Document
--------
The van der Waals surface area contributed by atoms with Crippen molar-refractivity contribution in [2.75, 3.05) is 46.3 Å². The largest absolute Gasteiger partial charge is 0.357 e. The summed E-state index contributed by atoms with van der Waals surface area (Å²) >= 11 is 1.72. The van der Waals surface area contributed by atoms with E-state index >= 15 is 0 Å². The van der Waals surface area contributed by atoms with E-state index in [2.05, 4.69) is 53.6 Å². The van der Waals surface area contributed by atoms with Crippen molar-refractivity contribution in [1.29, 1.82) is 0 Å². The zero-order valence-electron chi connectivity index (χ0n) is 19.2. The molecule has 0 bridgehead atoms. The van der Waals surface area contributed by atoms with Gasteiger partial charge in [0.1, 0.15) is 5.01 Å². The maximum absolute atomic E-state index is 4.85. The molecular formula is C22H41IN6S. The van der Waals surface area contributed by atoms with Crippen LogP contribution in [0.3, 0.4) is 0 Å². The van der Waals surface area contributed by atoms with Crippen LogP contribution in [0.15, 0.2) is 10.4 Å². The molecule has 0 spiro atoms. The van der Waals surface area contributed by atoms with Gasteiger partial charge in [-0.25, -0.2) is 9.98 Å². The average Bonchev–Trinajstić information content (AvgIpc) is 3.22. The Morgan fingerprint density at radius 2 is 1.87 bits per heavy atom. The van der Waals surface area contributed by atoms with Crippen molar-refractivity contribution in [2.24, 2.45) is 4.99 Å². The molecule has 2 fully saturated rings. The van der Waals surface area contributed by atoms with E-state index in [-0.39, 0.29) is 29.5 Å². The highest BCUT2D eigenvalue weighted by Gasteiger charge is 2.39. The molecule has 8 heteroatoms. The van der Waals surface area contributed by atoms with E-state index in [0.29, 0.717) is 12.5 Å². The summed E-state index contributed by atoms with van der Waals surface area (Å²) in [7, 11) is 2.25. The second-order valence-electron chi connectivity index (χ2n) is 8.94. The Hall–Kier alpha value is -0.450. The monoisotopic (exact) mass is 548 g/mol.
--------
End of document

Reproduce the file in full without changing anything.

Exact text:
The van der Waals surface area contributed by atoms with Crippen molar-refractivity contribution in [2.75, 3.05) is 46.3 Å². The largest absolute Gasteiger partial charge is 0.357 e. The summed E-state index contributed by atoms with van der Waals surface area (Å²) >= 11 is 1.72. The van der Waals surface area contributed by atoms with E-state index >= 15 is 0 Å². The van der Waals surface area contributed by atoms with E-state index in [2.05, 4.69) is 53.6 Å². The van der Waals surface area contributed by atoms with Crippen molar-refractivity contribution in [1.29, 1.82) is 0 Å². The zero-order valence-electron chi connectivity index (χ0n) is 19.2. The molecule has 0 bridgehead atoms. The van der Waals surface area contributed by atoms with Gasteiger partial charge in [0.1, 0.15) is 5.01 Å². The maximum absolute atomic E-state index is 4.85. The molecular formula is C22H41IN6S. The van der Waals surface area contributed by atoms with Crippen LogP contribution in [0.3, 0.4) is 0 Å². The van der Waals surface area contributed by atoms with Crippen LogP contribution in [0.15, 0.2) is 10.4 Å². The molecule has 0 spiro atoms. The van der Waals surface area contributed by atoms with Gasteiger partial charge in [-0.25, -0.2) is 9.98 Å². The average Bonchev–Trinajstić information content (AvgIpc) is 3.22. The Morgan fingerprint density at radius 2 is 1.87 bits per heavy atom. The van der Waals surface area contributed by atoms with Crippen molar-refractivity contribution in [2.24, 2.45) is 4.99 Å². The molecule has 2 fully saturated rings. The van der Waals surface area contributed by atoms with E-state index in [-0.39, 0.29) is 29.5 Å². The highest BCUT2D eigenvalue weighted by Gasteiger charge is 2.39. The molecule has 8 heteroatoms. The van der Waals surface area contributed by atoms with E-state index in [0.29, 0.717) is 12.5 Å². The summed E-state index contributed by atoms with van der Waals surface area (Å²) in [7, 11) is 2.25. The second-order valence-electron chi connectivity index (χ2n) is 8.94. The Hall–Kier alpha value is -0.450. The monoisotopic (exact) mass is 548 g/mol.